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PIX / ASA – Threat Detection

From software release 8.0 and later the Cisco PIX and Cisco ASA firewalls support the feature called Threat Detection. In the default configuration Basic Threat Detection is enabled on the security appliance.

Using Threat Detection the appliance monitors the rate of dropped packets and security events due to these reasons (Source):

  • Denial by access lists;
  • Bad packet format (such as invalid-ip-header or invalid tcp-hdr-length);
  • Connection limits exceeded (both system-wide resource limits, and limits set in the configuration);
  • DoS attack detected (such as an invalid SPI, Stateful Firewall check failure);
  • Basic firewall checks failed (This option is a combined rate that includes all firewall-related packet drops in this bulleted list. It does not include non-firewall-related drops such as interface overload, packets failed at application inspection, and scanning attack detected.);
  • Suspicious ICMP packets detected;
  • Packets failed application inspection;
  • Interface overload;
  • Scanning attack detected;
  • Incomplete session detection such as TCP SYN attack detected or no data UDP session attack detected;

When the security appliance detects a threat a syslog message is send. These syslog messages have the following format:

%ASA-4-733100: Object drop rate rate_ID exceeded. Current burst rate is rate_val per second, max configured rate is rate_val; Current average rate is rate_val per second, max configured rate is rate_val; Cumulative total count is total_cnt

Basic Threat Detection affects the performance of the security appliance only when there are drops or potentials threats. I have monitored the CPU with Basic Threat Detection enabled and disabled in an environment with many deny hits on the outside interface, resulting from port scans and (D)DoS attacks. The performance impact on the security appliance is insignificant.

The security appliance has also the option to actively scan all traffic and shun connections if threats rates are exceeded. The security appliance tracks two types of rates:

  1. the average event rate over an interval;
  2. the burst event rate over a shorter burst interval;

More information about configuring Threat Detection can be found in the Cisco Security Appliance Command Line Configuration Guide, 8.0 and more specific the chapter Preventing Network Attacks.

In my own experience with Cisco PIX and Cisco ASA firewalls running software release 8.0 and later, I normally disable Basic Threat Detection. Often I receive questions from customers about the syslog messages generated by Basic Threat Detection. Customers always think that something is terribly wrong with the security appliance. For some customers I enabled Basic Threat Detection in conjunction with the Scanning Threat Statistics. Enabling the statistics give you more detailed information about the discovered threat rates. The statistics can be viewed via the Firewall Dashboard when using ASDM or with various show commands using the CLI. Below the output of the command show threat-detection rate.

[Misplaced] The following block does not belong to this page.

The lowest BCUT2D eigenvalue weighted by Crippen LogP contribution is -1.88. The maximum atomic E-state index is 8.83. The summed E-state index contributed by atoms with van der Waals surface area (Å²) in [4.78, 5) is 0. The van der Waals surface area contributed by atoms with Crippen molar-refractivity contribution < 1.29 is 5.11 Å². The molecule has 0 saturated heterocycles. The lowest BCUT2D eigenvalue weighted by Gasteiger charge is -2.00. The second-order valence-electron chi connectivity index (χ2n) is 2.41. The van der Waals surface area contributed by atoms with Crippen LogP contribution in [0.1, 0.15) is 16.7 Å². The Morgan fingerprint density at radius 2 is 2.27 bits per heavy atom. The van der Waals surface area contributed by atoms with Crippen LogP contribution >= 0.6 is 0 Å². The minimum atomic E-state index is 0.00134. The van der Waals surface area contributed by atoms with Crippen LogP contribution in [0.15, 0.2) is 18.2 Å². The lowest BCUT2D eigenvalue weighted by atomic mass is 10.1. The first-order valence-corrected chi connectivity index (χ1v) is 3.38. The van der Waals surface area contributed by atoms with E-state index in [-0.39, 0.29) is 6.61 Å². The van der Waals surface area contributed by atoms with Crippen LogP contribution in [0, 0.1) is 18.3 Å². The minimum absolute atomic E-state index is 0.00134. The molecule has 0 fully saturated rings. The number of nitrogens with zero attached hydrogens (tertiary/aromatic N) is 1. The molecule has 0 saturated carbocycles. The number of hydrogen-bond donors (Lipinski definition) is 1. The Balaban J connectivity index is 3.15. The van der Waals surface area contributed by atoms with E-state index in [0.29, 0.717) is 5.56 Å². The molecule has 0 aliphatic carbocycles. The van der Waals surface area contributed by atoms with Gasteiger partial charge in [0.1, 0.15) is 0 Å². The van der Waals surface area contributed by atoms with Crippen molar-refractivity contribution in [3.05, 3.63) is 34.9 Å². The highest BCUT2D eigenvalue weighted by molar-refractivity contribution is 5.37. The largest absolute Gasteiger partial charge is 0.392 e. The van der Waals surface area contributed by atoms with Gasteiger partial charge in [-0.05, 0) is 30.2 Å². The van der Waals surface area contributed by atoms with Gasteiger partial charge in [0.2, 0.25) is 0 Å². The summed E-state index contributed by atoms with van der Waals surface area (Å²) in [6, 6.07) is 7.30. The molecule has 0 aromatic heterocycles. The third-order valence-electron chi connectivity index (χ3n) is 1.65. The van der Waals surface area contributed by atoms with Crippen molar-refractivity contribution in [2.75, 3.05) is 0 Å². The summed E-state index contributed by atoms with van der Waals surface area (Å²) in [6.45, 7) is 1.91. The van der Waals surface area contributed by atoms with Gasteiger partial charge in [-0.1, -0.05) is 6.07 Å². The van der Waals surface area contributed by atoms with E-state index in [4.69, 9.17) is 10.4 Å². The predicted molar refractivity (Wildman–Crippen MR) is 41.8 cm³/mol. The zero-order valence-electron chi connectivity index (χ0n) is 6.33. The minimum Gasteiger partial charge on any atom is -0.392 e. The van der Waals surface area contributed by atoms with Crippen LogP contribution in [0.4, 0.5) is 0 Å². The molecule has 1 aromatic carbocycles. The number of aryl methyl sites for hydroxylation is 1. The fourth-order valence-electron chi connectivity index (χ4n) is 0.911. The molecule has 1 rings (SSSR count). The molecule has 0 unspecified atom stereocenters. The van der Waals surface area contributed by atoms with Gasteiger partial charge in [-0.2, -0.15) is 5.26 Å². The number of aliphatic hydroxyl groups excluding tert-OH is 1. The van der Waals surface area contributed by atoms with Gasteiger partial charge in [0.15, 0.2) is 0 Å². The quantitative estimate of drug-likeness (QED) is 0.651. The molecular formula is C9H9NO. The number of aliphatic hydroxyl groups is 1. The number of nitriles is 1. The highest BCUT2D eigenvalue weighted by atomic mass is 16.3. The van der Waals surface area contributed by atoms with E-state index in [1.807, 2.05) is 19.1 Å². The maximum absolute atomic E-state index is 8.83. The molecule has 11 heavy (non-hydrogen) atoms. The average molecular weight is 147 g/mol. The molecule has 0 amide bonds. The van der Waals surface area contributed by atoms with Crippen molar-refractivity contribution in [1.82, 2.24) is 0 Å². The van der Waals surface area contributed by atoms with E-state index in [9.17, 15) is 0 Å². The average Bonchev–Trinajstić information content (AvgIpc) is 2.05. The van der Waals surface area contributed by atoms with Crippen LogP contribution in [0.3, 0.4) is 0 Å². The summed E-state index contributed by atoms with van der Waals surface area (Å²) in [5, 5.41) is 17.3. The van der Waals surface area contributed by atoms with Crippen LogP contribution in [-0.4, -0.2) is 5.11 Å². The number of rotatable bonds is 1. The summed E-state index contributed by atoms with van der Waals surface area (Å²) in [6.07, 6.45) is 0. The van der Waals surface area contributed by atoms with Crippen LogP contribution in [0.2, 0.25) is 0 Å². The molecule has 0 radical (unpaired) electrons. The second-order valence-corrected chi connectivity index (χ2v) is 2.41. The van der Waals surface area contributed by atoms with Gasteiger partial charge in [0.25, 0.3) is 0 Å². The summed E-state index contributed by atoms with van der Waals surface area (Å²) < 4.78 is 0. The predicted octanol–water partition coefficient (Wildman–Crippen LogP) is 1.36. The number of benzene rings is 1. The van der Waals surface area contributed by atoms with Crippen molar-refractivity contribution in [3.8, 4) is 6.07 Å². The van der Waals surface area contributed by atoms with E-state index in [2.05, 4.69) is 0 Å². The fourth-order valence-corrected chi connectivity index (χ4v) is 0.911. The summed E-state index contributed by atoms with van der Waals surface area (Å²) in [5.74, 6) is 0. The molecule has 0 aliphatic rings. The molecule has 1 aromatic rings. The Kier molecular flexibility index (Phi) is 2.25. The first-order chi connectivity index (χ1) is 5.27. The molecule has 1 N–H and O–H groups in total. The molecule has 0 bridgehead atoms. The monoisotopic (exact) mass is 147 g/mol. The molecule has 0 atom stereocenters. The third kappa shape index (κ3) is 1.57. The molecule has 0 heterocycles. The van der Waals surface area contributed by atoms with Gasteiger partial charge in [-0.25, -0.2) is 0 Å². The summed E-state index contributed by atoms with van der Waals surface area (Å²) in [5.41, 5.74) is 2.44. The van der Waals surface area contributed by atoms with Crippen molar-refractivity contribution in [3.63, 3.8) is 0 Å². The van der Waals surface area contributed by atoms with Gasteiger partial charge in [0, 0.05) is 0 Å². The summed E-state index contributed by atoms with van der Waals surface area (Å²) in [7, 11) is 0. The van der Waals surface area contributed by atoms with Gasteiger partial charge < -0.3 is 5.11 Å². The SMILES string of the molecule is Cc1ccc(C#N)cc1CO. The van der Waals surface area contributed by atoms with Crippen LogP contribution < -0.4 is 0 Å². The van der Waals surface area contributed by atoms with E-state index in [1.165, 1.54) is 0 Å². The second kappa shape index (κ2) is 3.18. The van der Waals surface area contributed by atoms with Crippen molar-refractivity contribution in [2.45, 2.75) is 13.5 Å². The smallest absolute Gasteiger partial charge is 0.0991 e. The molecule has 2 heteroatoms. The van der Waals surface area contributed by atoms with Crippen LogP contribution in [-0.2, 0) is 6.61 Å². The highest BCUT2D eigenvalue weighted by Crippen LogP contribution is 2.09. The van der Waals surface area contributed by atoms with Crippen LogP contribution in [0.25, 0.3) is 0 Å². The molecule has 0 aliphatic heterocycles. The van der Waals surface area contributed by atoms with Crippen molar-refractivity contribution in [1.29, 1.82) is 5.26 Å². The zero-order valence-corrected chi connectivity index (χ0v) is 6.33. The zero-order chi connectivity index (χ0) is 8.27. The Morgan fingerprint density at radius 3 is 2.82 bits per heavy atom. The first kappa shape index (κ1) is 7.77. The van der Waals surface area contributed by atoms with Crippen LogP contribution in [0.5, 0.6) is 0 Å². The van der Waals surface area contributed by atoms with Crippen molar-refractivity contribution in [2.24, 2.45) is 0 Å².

Average(eps)    Current(eps) Trigger    Total events
10-min ACL  drop:                  1               0       0            119
21-hour ACL  drop:                  2               1       0          7556
10-min SYN attck:                  0               0       0            436
1-hour SYN attck:                  0               0       0           2863
10-min  Scanning:                 12               9   31963            721
31-hour  Scanning:                 20              11   21622         74264
10-min Bad  pkts:                  0               0       0            107
1-hour Bad  pkts:                  0               0       0            682
10-min  Firewall:                  2               1       0           1299
1-hour  Firewall:                  2               1       0           8238
10-min Interface:                 10               0       0           6314
1-hour Interface:                 10              10       0          37220

Enabling the use of statistics could have a bad influence on the performance from the PIX / ASA. Especially the memory usage can increase enormously. With Basic Thread Detection, there is also an option for actively scanning all traffic and shun the traffic when certain threshold are reached. Shunning the traffic is accomplished by adding a policy rule to the configuration. This rule is added to the configuration automatically and stays even after a reboot.

I talked with a Cisco engineer about this feature and he advized me not to use Basic Thread Detection with the scanning feature. The feature is rather new and needs a lot of tweaking, because this functionality can basically be compared with Intrusion Detection and Intrusion Prevention System. The engineer also stated that the gathering of statistics can have an influence on the memory usage of the box. Therefore he also advized to only use the statistics feature in certain environments and circumstances.

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René Jorissen

Co-owner and Solution Specialist at 4IP Solutions
René Jorissen works as Solution Specialist for 4IP in the Netherlands. Network Infrastructures are the primary focus. René works with equipment of multiple vendors, like Cisco, Aruba Networks, FortiNet, HP Networking, Juniper Networks, RSA SecurID, AeroHive, Microsoft and many more. René is Aruba Certified Edge Expert (ACEX #26), Aruba Certified Mobility Expert (ACMX #438), Aruba Certified ClearPass Expert (ACCX #725), Aruba Certified Design Expert (ACDX #760), CCNP R&S, FCNSP and Certified Ethical Hacker (CEF) certified. You can follow René on Twitter and LinkedIn.

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